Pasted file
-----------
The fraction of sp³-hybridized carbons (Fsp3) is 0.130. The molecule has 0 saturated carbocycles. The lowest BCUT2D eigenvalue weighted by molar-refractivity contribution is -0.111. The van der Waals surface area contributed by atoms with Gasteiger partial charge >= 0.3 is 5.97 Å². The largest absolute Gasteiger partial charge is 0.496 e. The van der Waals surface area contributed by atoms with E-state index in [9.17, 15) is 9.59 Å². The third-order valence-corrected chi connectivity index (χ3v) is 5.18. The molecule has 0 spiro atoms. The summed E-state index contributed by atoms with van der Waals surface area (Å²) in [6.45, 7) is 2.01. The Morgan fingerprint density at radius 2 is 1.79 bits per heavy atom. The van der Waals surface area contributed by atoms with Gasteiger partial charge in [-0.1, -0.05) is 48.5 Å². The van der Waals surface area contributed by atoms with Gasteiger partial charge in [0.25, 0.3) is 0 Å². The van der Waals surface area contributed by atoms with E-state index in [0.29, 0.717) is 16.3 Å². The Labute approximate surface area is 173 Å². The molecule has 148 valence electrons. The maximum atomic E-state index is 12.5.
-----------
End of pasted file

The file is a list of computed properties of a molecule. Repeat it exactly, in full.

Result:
The fraction of sp³-hybridized carbons (Fsp3) is 0.130. The molecule has 0 saturated carbocycles. The lowest BCUT2D eigenvalue weighted by molar-refractivity contribution is -0.111. The van der Waals surface area contributed by atoms with Gasteiger partial charge >= 0.3 is 5.97 Å². The largest absolute Gasteiger partial charge is 0.496 e. The van der Waals surface area contributed by atoms with E-state index in [9.17, 15) is 9.59 Å². The third-order valence-corrected chi connectivity index (χ3v) is 5.18. The molecule has 0 spiro atoms. The summed E-state index contributed by atoms with van der Waals surface area (Å²) in [6.45, 7) is 2.01. The Morgan fingerprint density at radius 2 is 1.79 bits per heavy atom. The van der Waals surface area contributed by atoms with Gasteiger partial charge in [-0.1, -0.05) is 48.5 Å². The van der Waals surface area contributed by atoms with Gasteiger partial charge in [0.25, 0.3) is 0 Å². The van der Waals surface area contributed by atoms with E-state index in [0.29, 0.717) is 16.3 Å². The Labute approximate surface area is 173 Å². The molecule has 148 valence electrons. The maximum atomic E-state index is 12.5.